rated:
If family is healthy go for option C as seems better even w OOP costs 

rated:
yacovoy said:   What do A or B have that can knockout C's much higher pay?

A is out, due to unpredictable hours and no lucrative offsets.

B might trump C, if you knew now that you'd put in a decade for both pension vesting and loan forgiveness. Pessimistically, I'd assume that those 2 benefits are offered, since many people don't actually do the 10 years. This allows gov't to offer much lower pay now AND avoid giving you nice benefits later. It might also trap you in a sunk-cost fallacy. Something much better might come along in 60 months. But you might stay put, not wanting to have "wasted" those 5 years.

I'd go with C. Unfortunately, I can't predict what my life will look like in 3 years, let alone 10.

  
C is 1099, so it isn't worth as much as it seems.  By the time you get double taxed and pay for insurance its worth a lot less.   That is, BTW, what we call a 1000 hour contract from the sound of it.  (40 hours and 25 weeks)  If you think it will automatically be extended it is still hard to beat.    I would value it at $50/hr due to taxes and lack of benefits.  How extreme are the OOP expenses?  Last gig I had sounded good until I found out (the hard way) how much rents were in Charlotte.  It certainly beats your existing job, as long as you think it will keep being renewed.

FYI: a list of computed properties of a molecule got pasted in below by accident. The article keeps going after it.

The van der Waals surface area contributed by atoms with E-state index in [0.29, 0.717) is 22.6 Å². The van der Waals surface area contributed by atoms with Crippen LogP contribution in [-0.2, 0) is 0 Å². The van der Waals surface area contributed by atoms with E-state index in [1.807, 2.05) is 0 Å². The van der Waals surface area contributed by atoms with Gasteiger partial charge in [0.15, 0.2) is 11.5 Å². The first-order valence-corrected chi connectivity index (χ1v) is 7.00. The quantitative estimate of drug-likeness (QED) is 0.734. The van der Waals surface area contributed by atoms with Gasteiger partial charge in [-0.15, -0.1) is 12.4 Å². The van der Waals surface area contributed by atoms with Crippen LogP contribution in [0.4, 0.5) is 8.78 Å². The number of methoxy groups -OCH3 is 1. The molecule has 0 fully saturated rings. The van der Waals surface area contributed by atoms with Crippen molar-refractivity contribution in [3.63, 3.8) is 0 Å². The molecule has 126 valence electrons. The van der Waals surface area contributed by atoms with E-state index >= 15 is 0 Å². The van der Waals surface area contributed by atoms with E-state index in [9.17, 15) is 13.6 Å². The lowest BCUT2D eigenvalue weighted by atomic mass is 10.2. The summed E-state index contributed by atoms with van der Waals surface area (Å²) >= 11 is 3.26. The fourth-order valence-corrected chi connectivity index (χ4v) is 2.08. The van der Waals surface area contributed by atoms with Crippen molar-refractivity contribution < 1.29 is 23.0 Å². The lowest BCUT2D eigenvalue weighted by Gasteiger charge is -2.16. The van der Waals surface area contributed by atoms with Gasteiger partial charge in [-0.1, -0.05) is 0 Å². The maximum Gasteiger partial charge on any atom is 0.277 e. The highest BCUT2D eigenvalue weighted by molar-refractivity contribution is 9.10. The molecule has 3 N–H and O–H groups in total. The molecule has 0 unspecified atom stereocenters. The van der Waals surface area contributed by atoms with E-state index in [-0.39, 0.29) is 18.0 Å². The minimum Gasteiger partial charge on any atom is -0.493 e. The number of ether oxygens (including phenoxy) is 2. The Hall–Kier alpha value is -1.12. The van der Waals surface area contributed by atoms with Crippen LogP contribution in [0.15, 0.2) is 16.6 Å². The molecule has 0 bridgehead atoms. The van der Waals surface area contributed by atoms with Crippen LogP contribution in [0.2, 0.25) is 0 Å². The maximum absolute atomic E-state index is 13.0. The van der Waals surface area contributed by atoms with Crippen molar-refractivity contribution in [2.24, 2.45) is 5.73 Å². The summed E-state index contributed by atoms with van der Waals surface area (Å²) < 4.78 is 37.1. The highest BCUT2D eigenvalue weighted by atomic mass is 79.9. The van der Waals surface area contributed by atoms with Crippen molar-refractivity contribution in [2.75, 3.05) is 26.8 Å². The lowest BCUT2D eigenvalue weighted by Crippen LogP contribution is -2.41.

One question about B though, is that  REALLY an annual 60K for 189 days of work out of 365 on W2 (you mention contract as well)?  If so you will have a lot of other time to make additional money.  Who needs PTO/Vacation when you get 176 days off?    If you think you can do a good job of hustling for work in summer/Spring it is do-able.   The ten year vesting period isn't as bad as it seems - that is just for the employer match.

Really I think it comes down to B vs C -- and your views on quality of life.  C is more money and NO time off.  (trust me, that is how it REALLY works -- unless you have external factors you won't ever want to take "unpaid" vacation)  B is less money and TONs of time off.   Compensation really seems about the same charted against the hours worked once you add benefits.

---
BTW, your current job works out to around the same as the state job once you adjust it for 6 hours a day average on an annual basis.  The time off is just in larger blocks.

 

rated:
Is everything else equal?

If these are in different cities the cost of living matters. Employer stability could be a factor too.

rated:
RedWolfe01 said:   
yacovoy said:   What do A or B have that can knockout C's much higher pay?

A is out, due to unpredictable hours and no lucrative offsets.

B might trump C, if you knew now that you'd put in a decade for both pension vesting and loan forgiveness. Pessimistically, I'd assume that those 2 benefits are offered, since many people don't actually do the 10 years. This allows gov't to offer much lower pay now AND avoid giving you nice benefits later. It might also trap you in a sunk-cost fallacy. Something much better might come along in 60 months. But you might stay put, not wanting to have "wasted" those 5 years.